FIG. 3 is a diagram showing a flow of the control path in a case of the interruption of processing. As shown in FIG. 3, with reference to the determination result from the personal information management determining unit 130, the AP execution controller 132 instructs the API hook to perform the interruption. The API hook 126 returns an error code to any applicable one of the application program 110 and the like (“5. ERROR CODE” indicated by an elliptical frame in FIG. 3).

The transfer detector/controller 120 is described in detail in the document “Development of Technologies for Real Time Monitoring/Controlling of Program in PC and Application thereof to Information Security Systems” (Sanehiro Furuichi et al., Symposium on Cryptography and Information Security 2006, the Institute of Electronics, Information and Communication Engineers), which is hereby incorporated by reference in its entirety. In the following description, the transfer detector/controller 120 will be described as a file, which is one example of the data.

FIG. 4 is a format sample of determination policies in accordance with one embodiment of the invention. The determination policies are obtained by describing, as policy rules, an algorithm of the personal information management determining unit 130. Here, the determination policy is a policy for calling up the personal information detector 150 in a case where an API of a type of file generation is called. The determination policy causes, in a case where an API regarding file transfer is called, the application program execution controller 132 to prohibit the transfer of the file into a removable device such as a USB if the relevant file is treated as personal information (a result of whether or not the file is treated accordingly is obtained by searching the user determination history storage unit 142). If an API regarding file deletion is called, the determination policy is a policy for deleting an applicable history from the user determination history storage unit 142. By describing processing in association with the API, it is possible to flexibly determine how personal information is to be treated. In the personal information management determining unit 130, the determination policies can be implemented by using any one of the C++® and Java® programming languages, or alternatively an interpreter can be called, which interprets and executes the determination policies.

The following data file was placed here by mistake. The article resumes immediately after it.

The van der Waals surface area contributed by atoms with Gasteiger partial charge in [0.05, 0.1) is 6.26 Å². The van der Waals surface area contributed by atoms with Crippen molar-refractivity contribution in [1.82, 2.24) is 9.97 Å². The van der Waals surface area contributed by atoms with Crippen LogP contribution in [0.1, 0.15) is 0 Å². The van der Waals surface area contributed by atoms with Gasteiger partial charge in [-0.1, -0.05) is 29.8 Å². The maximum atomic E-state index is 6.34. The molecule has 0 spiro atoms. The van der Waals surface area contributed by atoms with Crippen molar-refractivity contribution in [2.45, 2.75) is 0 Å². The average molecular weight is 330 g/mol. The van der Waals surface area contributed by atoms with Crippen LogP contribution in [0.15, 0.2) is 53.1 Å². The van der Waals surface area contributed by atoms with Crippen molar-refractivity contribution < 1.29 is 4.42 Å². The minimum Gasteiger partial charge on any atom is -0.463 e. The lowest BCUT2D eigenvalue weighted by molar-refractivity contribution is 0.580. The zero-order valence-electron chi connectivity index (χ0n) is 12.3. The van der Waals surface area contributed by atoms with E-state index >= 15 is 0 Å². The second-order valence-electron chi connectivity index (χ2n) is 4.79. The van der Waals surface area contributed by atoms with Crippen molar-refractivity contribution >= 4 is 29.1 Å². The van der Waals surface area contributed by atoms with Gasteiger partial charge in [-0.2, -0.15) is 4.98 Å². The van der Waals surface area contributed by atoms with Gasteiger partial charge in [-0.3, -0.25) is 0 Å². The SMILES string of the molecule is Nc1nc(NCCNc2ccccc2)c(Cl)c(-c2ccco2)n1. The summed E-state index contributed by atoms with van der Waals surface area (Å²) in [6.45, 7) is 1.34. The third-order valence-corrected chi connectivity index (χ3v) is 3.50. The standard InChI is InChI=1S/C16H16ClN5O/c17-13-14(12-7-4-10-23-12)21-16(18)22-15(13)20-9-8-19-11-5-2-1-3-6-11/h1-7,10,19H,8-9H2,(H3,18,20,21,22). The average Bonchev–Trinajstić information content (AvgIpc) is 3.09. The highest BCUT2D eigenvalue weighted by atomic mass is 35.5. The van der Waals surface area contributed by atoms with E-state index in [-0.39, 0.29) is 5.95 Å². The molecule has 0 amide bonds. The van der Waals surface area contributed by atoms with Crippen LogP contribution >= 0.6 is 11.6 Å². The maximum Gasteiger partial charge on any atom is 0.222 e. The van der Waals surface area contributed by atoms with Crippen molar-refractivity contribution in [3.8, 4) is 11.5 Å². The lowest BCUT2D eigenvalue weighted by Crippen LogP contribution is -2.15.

If it is determined in the personal information management determining unit 130 that detection processing of personal information is necessary, the personal information detector 150 is called next.

FIG. 5 is a flowchart showing operations of the personal information detector 150 in accordance with one embodiment of the invention. First, a file, for which detection of personal information has been determined to be necessary, is input into the personal information detector 150 (step S110). Subsequently, file type discrimination is performed on the input file (step S120). Character strings are then extracted in accordance with a file type (step S130). Morphological analysis is performed on the extracted character strings (step S140). The morphological analysis is defined as follows. In a case of Japanese, the morphological analysis refers to word segmentation processing, that is, word-by-word segmentation of a sentence which is written without spaces, and which utilizes Japanese phonetic syllables and Chinese characters. In a case of a language such as English, the morphological analysis means analysis on word inflexion. One example of specific techniques for the morphological analysis can be found, for example, in Chapter 1 of “Natural Language Processing” under the editorial leadership of Hozumi Tanaka (the Institute of Electronics, Information and Communication Engineers).

String analysis is then performed on each of analyzed morphemes (step S150). The string analysis is performed by comparing each of the morphemes with a Japanese dictionary, a proper noun dictionary, an address name dictionary, and a postal code dictionary, which are stored in a dictionary database storage unit. After the string analysis, a result of the determination is output to the display unit. The display unit includes the display device 1022 of FIG. 11, and the corresponding software.

FIG. 6 is a display example of contents detected by the personal information detector 150. When a personal information file is detected, a relevant screen as shown in FIG. 6 is displayed. The display device 1022 shows contents on the screen, which includes detailed information about the file. The display prompts the user to manage the file. As a response to the screen shown in FIG. 6, the user is prompted to determine: whether or not personal information in the file is important personal information, and is subject to the management; whether or not, while personal information is contained therein, the personal information needs to be managed; or whether or not personal information is not contained.